Highwood Golf Club is making golf more accessible — six holes at a time

Here in southern Alberta, June of 2013 was a stark reminder of how powerful nature can be. The scenic and highly sought after land along our rivers quickly became a path of devastation after a perfect storm of Spring runoff from the mountains and extreme rainfall which caused massive flooding.

Highwood Golf Club, situated along the Highwood River 30 minutes south of Calgary in High River, Alberta, was no exception. Their 27-hole facility was devastated by the flooding.

Now, a little over three years removed from the 2013 flood, Highwood Golf Club has put the finishing touches on their comeback with the opening of the Spitzee Six — a unique, standalone, six-hole loop which officially opened for play on July 1.

Highwood Golf Spitzee Six

The Spitzee Six course provides a nice compliment to their main 18-hole course, and provides more of what golf needs to thrive — accessible and affordable golf that doesn’t have to take up the whole day.

At $17.50 per round (or $1 per hole for juniors), the par-21 Spitzee Six layout encourages kids, families, beginners, or those with less time to spare to get out and enjoy our great game in a relaxed atmosphere.

For those in the family who are more experienced golfers, or enjoy a challenge, the back tee boxes will still test your game, while the other tee boxes shorten the holes significantly for those who aren’t so keen on a sterner challenge.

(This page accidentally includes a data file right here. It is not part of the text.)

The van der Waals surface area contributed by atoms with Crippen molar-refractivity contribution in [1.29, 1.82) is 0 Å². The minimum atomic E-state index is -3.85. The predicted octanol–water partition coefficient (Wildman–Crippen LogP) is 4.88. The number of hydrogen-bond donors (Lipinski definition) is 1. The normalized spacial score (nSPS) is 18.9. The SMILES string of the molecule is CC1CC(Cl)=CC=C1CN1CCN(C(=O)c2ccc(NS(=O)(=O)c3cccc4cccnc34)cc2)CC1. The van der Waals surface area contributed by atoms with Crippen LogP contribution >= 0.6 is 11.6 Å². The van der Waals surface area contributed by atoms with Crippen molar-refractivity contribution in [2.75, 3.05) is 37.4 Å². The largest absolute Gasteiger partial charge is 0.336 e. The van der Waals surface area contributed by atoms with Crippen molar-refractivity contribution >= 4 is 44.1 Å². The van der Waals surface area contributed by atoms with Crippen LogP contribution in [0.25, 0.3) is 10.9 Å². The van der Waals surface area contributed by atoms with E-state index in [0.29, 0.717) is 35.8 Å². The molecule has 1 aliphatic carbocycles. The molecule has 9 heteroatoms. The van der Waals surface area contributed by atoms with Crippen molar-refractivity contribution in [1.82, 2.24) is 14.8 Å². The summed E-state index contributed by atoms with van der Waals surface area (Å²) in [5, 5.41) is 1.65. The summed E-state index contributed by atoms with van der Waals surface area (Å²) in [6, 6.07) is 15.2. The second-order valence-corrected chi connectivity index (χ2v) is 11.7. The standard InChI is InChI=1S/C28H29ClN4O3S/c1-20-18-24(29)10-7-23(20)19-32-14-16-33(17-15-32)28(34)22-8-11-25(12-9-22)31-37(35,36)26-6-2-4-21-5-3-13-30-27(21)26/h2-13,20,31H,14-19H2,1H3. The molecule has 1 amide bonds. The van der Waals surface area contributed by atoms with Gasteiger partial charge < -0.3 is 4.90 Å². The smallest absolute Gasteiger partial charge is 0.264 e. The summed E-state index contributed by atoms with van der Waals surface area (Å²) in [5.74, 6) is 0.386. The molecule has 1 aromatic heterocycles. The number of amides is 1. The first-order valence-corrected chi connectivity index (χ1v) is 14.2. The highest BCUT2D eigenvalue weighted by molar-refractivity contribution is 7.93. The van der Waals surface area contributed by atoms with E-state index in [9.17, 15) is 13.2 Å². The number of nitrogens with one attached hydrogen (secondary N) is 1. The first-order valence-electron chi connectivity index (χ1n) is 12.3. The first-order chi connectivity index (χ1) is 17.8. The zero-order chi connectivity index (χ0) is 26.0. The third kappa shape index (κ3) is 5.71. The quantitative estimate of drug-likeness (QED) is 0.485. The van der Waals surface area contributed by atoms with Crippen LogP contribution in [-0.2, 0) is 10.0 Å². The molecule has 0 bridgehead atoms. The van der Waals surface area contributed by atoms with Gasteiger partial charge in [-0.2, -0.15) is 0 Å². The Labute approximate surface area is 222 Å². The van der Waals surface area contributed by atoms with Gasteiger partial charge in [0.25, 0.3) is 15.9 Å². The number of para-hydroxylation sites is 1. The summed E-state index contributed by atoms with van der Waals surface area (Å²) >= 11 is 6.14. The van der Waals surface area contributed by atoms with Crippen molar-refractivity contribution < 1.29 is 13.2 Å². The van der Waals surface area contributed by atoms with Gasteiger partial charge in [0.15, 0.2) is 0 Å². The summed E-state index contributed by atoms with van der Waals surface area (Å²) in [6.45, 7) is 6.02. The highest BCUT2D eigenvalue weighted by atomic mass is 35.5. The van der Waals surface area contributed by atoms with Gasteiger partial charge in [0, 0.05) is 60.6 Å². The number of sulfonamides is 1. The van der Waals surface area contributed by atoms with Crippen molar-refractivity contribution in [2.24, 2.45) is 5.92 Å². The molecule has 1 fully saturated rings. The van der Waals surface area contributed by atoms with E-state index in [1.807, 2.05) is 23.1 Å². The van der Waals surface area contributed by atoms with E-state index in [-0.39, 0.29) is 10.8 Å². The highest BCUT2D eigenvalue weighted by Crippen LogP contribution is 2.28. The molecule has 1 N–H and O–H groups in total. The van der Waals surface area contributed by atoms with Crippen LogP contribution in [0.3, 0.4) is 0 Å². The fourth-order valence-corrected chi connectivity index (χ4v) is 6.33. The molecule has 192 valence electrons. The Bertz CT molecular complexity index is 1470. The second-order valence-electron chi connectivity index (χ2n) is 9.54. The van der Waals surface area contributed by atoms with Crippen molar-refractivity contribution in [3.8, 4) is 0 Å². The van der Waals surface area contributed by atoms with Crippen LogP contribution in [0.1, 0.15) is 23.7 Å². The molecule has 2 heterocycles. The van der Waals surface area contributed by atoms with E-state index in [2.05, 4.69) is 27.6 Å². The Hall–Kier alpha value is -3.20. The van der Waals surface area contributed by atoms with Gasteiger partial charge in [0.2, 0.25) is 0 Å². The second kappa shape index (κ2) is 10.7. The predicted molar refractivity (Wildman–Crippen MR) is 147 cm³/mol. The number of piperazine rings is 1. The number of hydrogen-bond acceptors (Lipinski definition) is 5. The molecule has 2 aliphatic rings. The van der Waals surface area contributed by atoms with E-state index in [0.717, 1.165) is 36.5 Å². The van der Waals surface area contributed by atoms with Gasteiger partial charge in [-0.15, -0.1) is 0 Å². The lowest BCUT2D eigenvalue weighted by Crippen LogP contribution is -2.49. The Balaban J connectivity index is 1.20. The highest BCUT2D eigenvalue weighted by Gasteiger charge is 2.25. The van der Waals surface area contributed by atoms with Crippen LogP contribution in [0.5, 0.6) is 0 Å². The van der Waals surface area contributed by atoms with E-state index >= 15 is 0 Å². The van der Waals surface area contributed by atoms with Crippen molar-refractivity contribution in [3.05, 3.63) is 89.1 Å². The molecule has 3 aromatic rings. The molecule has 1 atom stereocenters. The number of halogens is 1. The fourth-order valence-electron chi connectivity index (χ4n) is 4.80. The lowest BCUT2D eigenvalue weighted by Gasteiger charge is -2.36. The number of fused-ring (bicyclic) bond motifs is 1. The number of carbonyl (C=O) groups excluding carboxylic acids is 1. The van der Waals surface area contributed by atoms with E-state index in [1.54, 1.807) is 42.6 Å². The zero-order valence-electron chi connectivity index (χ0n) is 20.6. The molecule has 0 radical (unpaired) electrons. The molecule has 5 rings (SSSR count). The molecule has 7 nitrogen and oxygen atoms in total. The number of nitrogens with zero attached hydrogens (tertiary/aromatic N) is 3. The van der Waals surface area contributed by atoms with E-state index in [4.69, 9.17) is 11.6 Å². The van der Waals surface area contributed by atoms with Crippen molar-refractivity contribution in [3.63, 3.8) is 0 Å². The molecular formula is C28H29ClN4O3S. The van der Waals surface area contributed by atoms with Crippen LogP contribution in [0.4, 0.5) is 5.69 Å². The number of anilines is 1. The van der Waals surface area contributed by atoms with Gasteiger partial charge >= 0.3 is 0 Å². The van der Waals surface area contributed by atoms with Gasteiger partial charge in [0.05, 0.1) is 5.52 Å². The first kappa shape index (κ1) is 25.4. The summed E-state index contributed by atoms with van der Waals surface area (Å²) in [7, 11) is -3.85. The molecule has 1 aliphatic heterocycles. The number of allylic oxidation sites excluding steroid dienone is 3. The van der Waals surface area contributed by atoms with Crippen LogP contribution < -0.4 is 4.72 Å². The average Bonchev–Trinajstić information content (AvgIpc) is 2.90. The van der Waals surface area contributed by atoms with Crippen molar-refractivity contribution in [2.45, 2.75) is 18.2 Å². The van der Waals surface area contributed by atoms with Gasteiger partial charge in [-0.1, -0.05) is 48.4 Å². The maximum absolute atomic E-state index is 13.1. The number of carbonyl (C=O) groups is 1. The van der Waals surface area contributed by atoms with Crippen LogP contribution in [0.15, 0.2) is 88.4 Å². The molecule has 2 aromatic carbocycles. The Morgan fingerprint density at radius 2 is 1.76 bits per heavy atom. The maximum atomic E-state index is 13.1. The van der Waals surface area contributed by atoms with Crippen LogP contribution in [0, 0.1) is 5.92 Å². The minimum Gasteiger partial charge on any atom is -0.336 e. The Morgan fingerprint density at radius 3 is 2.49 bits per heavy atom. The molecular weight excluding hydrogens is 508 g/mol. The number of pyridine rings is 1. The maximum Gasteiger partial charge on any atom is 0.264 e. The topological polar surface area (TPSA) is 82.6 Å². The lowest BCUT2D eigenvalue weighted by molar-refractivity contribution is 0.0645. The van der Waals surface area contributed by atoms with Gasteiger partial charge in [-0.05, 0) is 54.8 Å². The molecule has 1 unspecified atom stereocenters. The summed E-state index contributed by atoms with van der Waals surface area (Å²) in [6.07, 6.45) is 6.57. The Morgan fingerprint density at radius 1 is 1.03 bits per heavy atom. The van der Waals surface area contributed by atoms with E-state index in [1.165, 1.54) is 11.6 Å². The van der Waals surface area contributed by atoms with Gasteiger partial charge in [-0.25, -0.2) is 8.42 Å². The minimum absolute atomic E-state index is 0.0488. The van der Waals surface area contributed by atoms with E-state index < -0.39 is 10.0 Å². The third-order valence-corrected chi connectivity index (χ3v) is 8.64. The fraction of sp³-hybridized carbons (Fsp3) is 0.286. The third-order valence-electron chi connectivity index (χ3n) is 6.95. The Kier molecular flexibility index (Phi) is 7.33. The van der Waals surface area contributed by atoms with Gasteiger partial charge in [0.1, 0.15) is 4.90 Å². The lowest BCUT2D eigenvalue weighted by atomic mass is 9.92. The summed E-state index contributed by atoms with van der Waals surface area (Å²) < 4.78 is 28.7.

The course was in pretty good shape for just opening, and will only improve over the years as the grass matures. The greens were slower than I am accustomed to, but I am sure as the greens mature they will be able to speed them up a touch.

Highwood Golf Club Spitzee Six

The par-4 2nd tee shot on Spitzee Six (from the back tee)

The Spitzee Six loop includes three par-4’s and three par-3’s and is conveniently routed, making it an easy walk if you’re up for some extra exercise.

Highwood Golf Club Spitzee Six

The par-3 6th hole on Spitzee Six

Our group discovered that the Spitzee Six also serves as a great warm-up loop prior to playing their main 18-hole course, and was a great way to get in some extra holes on a Sunday escape from the city. It took our foursome a little over an hour to play the loop, and gave us just enough time to enjoy a sandwich and a drink on the patio before our main course tee time.

Although you may not see the Spitzee Six in line for any golf architecture awards, it’s a fun, smart edition to a solid small town facility, and is just the sort of thing golf needs to continue to grow and thrive on a broad scale. It reminded me of growing up in rural Saskatchewan where fun, cheap, and accessible golf provided me the opportunity to fall in love with the game and become hooked for life. The kids in High River are luckier than they realize!

The Main Course

The main course at Highwood Golf Club consists of two distinctly different nines called the Heritage (the front 9) and Mountainview (the back 9). The Heritage nine is now referred to as the ‘New Heritage’, as the opening four holes were completely rebuilt post-flood.

Their dynamic pricing offers an opportunity for the golfer with a flexible schedule to capitalize on some great golf value, particularly during mid-summer when you can tee off well past 4pm and easily get 18 holes in.